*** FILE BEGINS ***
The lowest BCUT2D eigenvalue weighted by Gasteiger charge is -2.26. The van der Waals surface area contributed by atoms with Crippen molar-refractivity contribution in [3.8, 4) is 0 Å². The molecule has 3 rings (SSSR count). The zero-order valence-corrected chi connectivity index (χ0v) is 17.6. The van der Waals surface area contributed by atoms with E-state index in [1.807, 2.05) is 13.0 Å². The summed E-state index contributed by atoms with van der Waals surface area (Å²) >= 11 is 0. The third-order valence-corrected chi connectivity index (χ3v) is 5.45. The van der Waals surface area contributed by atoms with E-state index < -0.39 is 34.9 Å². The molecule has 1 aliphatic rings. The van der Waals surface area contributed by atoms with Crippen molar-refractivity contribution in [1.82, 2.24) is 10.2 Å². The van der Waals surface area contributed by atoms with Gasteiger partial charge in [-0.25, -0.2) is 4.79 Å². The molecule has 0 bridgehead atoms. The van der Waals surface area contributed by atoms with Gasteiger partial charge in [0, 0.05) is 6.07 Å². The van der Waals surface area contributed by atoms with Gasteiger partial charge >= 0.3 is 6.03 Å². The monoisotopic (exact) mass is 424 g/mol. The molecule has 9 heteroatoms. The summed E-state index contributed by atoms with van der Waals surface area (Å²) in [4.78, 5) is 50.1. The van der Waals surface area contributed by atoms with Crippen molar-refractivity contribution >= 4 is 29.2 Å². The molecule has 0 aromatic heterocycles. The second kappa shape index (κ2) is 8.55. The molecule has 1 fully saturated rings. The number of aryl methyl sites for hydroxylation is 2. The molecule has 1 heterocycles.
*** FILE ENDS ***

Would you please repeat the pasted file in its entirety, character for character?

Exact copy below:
The lowest BCUT2D eigenvalue weighted by Gasteiger charge is -2.26. The van der Waals surface area contributed by atoms with Crippen molar-refractivity contribution in [3.8, 4) is 0 Å². The molecule has 3 rings (SSSR count). The zero-order valence-corrected chi connectivity index (χ0v) is 17.6. The van der Waals surface area contributed by atoms with E-state index in [1.807, 2.05) is 13.0 Å². The summed E-state index contributed by atoms with van der Waals surface area (Å²) >= 11 is 0. The third-order valence-corrected chi connectivity index (χ3v) is 5.45. The van der Waals surface area contributed by atoms with E-state index < -0.39 is 34.9 Å². The molecule has 1 aliphatic rings. The van der Waals surface area contributed by atoms with Crippen molar-refractivity contribution in [1.82, 2.24) is 10.2 Å². The van der Waals surface area contributed by atoms with Gasteiger partial charge in [-0.25, -0.2) is 4.79 Å². The molecule has 0 bridgehead atoms. The van der Waals surface area contributed by atoms with Gasteiger partial charge in [0, 0.05) is 6.07 Å². The van der Waals surface area contributed by atoms with Gasteiger partial charge >= 0.3 is 6.03 Å². The monoisotopic (exact) mass is 424 g/mol. The molecule has 9 heteroatoms. The summed E-state index contributed by atoms with van der Waals surface area (Å²) in [4.78, 5) is 50.1. The van der Waals surface area contributed by atoms with Crippen molar-refractivity contribution >= 4 is 29.2 Å². The molecule has 0 aromatic heterocycles. The second kappa shape index (κ2) is 8.55. The molecule has 1 fully saturated rings. The number of aryl methyl sites for hydroxylation is 2. The molecule has 1 heterocycles.